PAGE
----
Church column: Irresistible grace — to get the TULIP really confused
Published 12:00 am Sunday, July 24, 2016
Notice what Calvin said about free will.
“Having seen that the dominion of sin, ever since the first man was brought under it, not only extends to the whole race, but has complete possession of every soul, it now remains to consider more closely, whether from the period of being thus enslaved, we have been deprived of all liberty; and if any portion still remains, how far its power extends,” (Calvin, Institutes 2:2:1). “That man is so enslaved by the yoke of sin, that he cannot of his own nature aim at good either in wish or actual pursuit, has, I think, been sufficiently proved. Moreover, a distinction has been drawn between compulsion and necessity, making it clear that man, though he sins necessarily, nevertheless sins voluntarily (Calvin, Institutes 2:4:1).
Calvin’s doctrine of total depravity strips man of his free will. Meaning, that man really has no choice in the matter of his lifestyle.
When a man sins he is simply acting in accordance with his depraved nature and cannot choose otherwise. When Calvin says that the “necessity” of sin does not change the fact that he sins “voluntarily,” he is using some pretty extreme circular logic.
That is, man sins “necessarily” because he is depraved and because he is depraved he chooses to sin “voluntarily.” So, can man choose not to sin? No, says Calvin, because he is depraved.
Then, man does not sin voluntarily because he couldn’t choose not to if he wanted to? No, says Calvin, he does sin voluntarily because he is depraved.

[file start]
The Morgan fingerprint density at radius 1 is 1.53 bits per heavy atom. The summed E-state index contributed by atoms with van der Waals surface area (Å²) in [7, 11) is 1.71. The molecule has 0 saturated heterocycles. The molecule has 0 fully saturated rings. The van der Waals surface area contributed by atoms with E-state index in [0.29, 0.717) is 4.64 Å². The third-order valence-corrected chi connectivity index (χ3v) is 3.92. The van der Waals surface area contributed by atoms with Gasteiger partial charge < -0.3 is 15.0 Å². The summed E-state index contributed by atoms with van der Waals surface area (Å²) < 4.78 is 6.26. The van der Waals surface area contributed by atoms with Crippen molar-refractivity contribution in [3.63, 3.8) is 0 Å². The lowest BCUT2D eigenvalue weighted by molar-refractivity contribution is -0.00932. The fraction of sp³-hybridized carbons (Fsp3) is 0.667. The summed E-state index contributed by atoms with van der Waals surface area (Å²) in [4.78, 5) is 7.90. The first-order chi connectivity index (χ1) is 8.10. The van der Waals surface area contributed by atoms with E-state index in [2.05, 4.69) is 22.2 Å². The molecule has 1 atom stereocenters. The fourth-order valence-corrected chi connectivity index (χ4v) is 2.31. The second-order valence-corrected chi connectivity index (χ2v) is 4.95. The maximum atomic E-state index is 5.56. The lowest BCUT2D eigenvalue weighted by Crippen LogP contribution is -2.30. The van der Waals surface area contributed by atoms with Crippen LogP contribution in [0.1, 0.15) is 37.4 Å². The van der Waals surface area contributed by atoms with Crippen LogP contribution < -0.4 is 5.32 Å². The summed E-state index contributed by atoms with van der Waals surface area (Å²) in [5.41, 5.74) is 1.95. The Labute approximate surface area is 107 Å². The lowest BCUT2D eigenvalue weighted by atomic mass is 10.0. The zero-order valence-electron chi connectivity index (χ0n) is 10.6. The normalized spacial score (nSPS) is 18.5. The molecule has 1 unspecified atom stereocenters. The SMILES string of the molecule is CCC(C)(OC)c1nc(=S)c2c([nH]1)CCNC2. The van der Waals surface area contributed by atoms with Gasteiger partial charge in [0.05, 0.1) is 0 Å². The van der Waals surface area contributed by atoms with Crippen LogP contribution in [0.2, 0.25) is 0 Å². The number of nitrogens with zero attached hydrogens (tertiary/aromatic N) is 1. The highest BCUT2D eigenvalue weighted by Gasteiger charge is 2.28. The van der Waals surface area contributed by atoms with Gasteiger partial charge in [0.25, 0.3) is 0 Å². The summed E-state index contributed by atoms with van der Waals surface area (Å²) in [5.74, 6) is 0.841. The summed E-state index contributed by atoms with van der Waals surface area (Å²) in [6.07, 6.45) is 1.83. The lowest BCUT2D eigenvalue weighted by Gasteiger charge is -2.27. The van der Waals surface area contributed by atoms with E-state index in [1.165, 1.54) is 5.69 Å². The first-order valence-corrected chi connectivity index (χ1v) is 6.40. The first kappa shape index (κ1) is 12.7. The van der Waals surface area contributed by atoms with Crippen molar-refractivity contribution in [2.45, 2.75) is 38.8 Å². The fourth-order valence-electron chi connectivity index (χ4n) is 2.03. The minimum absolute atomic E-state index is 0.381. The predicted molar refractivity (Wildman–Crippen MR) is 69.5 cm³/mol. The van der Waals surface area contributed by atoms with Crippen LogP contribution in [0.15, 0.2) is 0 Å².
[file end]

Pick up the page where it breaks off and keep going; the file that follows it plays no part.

Confusing? Yea, as confused as a dog chasing his own tail. And, it’s out of that confusion that Irresistible Grace comes.
The “I” in TULIP basically says that depraved man cannot do anything to choose salvation so God chose all those, individually, that would ever be saved. Those so chosen cannot deny that election any more than those unelected can choose not be lost. The Holy Spirit so directs the elect that they have no choice in the matter whatsoever.
Again, here is how Calvin, himself, said it. “Accordingly to make his disciples capable of heavenly wisdom, Christ promised them ‘the Spirit of truth, whom the world cannot receive,’ (John 14:17). And he assigns it to him, as his proper office, to bring to remembrance the things which he had verbally taught; for in vain were light offered to the blind, did not that Spirit of understanding open the intellectual eye; so that he himself may be properly termed the key by which the treasures of the heavenly kingdom are unlocked, and his illumination, the eye of the mind by which we are enabled to see: hence Paul so highly commends the ministry of the Spirit (2 Cor. 3:6), since teachers would cry aloud to no purpose, did not Christ, the internal teacher, by means of his Spirit, draw to himself those who are given him of the Father.
Therefore, as we have said that salvation is perfected in the person of Christ, so, in order to make us partakers of it, he baptizes us “with the Holy Spirit and with fire,” (Luke 3:16), enlightening us into the faith of his Gospel, and so regenerating us to be new creatures. Thus cleansed from all pollution, he dedicates us as holy temples to the Lord” (Institutes, 3:1:4).
Aside from the gross misuse of Scripture in the quote, blatantly striping passages from their immediate context, let me summarize what Calvin said. The only way a person can be saved is for the Holy Spirit to operate directly on their heart to change their reprobate nature.